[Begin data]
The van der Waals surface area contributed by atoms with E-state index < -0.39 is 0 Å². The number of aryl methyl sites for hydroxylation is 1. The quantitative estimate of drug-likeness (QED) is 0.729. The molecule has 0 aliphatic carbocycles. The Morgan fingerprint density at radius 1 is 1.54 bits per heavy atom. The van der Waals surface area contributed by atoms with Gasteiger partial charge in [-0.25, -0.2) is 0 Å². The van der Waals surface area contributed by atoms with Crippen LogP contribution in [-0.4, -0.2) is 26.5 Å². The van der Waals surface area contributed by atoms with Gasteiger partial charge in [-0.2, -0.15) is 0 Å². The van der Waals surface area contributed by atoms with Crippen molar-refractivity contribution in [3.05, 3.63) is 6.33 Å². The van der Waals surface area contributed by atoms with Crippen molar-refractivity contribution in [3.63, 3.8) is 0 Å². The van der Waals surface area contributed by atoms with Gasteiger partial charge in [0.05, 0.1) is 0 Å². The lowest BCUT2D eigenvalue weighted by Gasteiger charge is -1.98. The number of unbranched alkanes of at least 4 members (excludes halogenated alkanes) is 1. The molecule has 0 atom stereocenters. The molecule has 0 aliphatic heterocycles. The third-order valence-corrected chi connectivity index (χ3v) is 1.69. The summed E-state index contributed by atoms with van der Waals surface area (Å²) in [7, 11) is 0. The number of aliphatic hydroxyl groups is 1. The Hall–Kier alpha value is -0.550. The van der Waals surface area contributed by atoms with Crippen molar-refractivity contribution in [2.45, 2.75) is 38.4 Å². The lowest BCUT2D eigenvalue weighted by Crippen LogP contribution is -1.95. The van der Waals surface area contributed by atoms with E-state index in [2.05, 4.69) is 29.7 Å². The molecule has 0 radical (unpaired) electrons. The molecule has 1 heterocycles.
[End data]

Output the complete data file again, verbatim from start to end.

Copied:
The van der Waals surface area contributed by atoms with E-state index < -0.39 is 0 Å². The number of aryl methyl sites for hydroxylation is 1. The quantitative estimate of drug-likeness (QED) is 0.729. The molecule has 0 aliphatic carbocycles. The Morgan fingerprint density at radius 1 is 1.54 bits per heavy atom. The van der Waals surface area contributed by atoms with Gasteiger partial charge in [-0.25, -0.2) is 0 Å². The van der Waals surface area contributed by atoms with Crippen LogP contribution in [-0.4, -0.2) is 26.5 Å². The van der Waals surface area contributed by atoms with Gasteiger partial charge in [-0.2, -0.15) is 0 Å². The van der Waals surface area contributed by atoms with Crippen molar-refractivity contribution in [3.05, 3.63) is 6.33 Å². The van der Waals surface area contributed by atoms with Crippen molar-refractivity contribution in [3.63, 3.8) is 0 Å². The van der Waals surface area contributed by atoms with Gasteiger partial charge in [0.05, 0.1) is 0 Å². The lowest BCUT2D eigenvalue weighted by Gasteiger charge is -1.98. The number of unbranched alkanes of at least 4 members (excludes halogenated alkanes) is 1. The molecule has 0 atom stereocenters. The molecule has 0 aliphatic heterocycles. The third-order valence-corrected chi connectivity index (χ3v) is 1.69. The summed E-state index contributed by atoms with van der Waals surface area (Å²) in [7, 11) is 0. The number of aliphatic hydroxyl groups is 1. The Hall–Kier alpha value is -0.550. The van der Waals surface area contributed by atoms with Crippen molar-refractivity contribution in [2.45, 2.75) is 38.4 Å². The lowest BCUT2D eigenvalue weighted by Crippen LogP contribution is -1.95. The van der Waals surface area contributed by atoms with E-state index in [2.05, 4.69) is 29.7 Å². The molecule has 0 radical (unpaired) electrons. The molecule has 1 heterocycles.